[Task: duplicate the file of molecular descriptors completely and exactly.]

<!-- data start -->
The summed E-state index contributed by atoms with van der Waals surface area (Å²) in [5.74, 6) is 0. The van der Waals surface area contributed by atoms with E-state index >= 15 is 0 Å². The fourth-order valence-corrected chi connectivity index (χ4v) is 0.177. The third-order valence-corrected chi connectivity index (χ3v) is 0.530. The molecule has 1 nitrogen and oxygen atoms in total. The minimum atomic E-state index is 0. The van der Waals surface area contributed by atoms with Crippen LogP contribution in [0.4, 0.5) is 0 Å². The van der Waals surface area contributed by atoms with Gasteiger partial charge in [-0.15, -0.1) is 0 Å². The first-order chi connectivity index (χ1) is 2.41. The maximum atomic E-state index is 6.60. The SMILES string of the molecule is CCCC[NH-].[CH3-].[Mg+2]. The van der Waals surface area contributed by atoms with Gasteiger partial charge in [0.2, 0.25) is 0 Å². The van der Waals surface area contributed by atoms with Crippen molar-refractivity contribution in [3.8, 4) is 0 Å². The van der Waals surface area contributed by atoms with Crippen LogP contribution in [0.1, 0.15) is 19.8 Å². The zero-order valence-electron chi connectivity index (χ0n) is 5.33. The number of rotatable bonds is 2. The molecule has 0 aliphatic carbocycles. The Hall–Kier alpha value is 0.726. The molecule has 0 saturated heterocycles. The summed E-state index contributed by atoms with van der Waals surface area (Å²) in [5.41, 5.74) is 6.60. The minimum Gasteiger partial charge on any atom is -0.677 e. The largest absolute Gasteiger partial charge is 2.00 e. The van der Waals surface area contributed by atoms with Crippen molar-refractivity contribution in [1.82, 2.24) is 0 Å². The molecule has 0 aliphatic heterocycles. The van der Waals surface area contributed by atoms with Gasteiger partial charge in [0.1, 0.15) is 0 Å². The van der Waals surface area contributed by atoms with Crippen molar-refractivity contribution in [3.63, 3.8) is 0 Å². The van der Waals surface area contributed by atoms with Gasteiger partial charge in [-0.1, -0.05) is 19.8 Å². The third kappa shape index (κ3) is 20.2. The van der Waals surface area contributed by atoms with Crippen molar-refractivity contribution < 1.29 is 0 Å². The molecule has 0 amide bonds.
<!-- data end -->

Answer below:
The summed E-state index contributed by atoms with van der Waals surface area (Å²) in [5.74, 6) is 0. The van der Waals surface area contributed by atoms with E-state index >= 15 is 0 Å². The fourth-order valence-corrected chi connectivity index (χ4v) is 0.177. The third-order valence-corrected chi connectivity index (χ3v) is 0.530. The molecule has 1 nitrogen and oxygen atoms in total. The minimum atomic E-state index is 0. The van der Waals surface area contributed by atoms with Crippen LogP contribution in [0.4, 0.5) is 0 Å². The van der Waals surface area contributed by atoms with Gasteiger partial charge in [-0.15, -0.1) is 0 Å². The first-order chi connectivity index (χ1) is 2.41. The maximum atomic E-state index is 6.60. The SMILES string of the molecule is CCCC[NH-].[CH3-].[Mg+2]. The van der Waals surface area contributed by atoms with Gasteiger partial charge in [0.2, 0.25) is 0 Å². The van der Waals surface area contributed by atoms with Crippen molar-refractivity contribution in [3.8, 4) is 0 Å². The van der Waals surface area contributed by atoms with Crippen LogP contribution in [0.1, 0.15) is 19.8 Å². The zero-order valence-electron chi connectivity index (χ0n) is 5.33. The number of rotatable bonds is 2. The molecule has 0 aliphatic carbocycles. The Hall–Kier alpha value is 0.726. The molecule has 0 saturated heterocycles. The summed E-state index contributed by atoms with van der Waals surface area (Å²) in [5.41, 5.74) is 6.60. The minimum Gasteiger partial charge on any atom is -0.677 e. The largest absolute Gasteiger partial charge is 2.00 e. The van der Waals surface area contributed by atoms with Crippen molar-refractivity contribution in [1.82, 2.24) is 0 Å². The molecule has 0 aliphatic heterocycles. The van der Waals surface area contributed by atoms with Gasteiger partial charge in [0.1, 0.15) is 0 Å². The van der Waals surface area contributed by atoms with Crippen molar-refractivity contribution in [3.63, 3.8) is 0 Å². The van der Waals surface area contributed by atoms with Gasteiger partial charge in [-0.1, -0.05) is 19.8 Å². The third kappa shape index (κ3) is 20.2. The van der Waals surface area contributed by atoms with Crippen molar-refractivity contribution < 1.29 is 0 Å². The molecule has 0 amide bonds.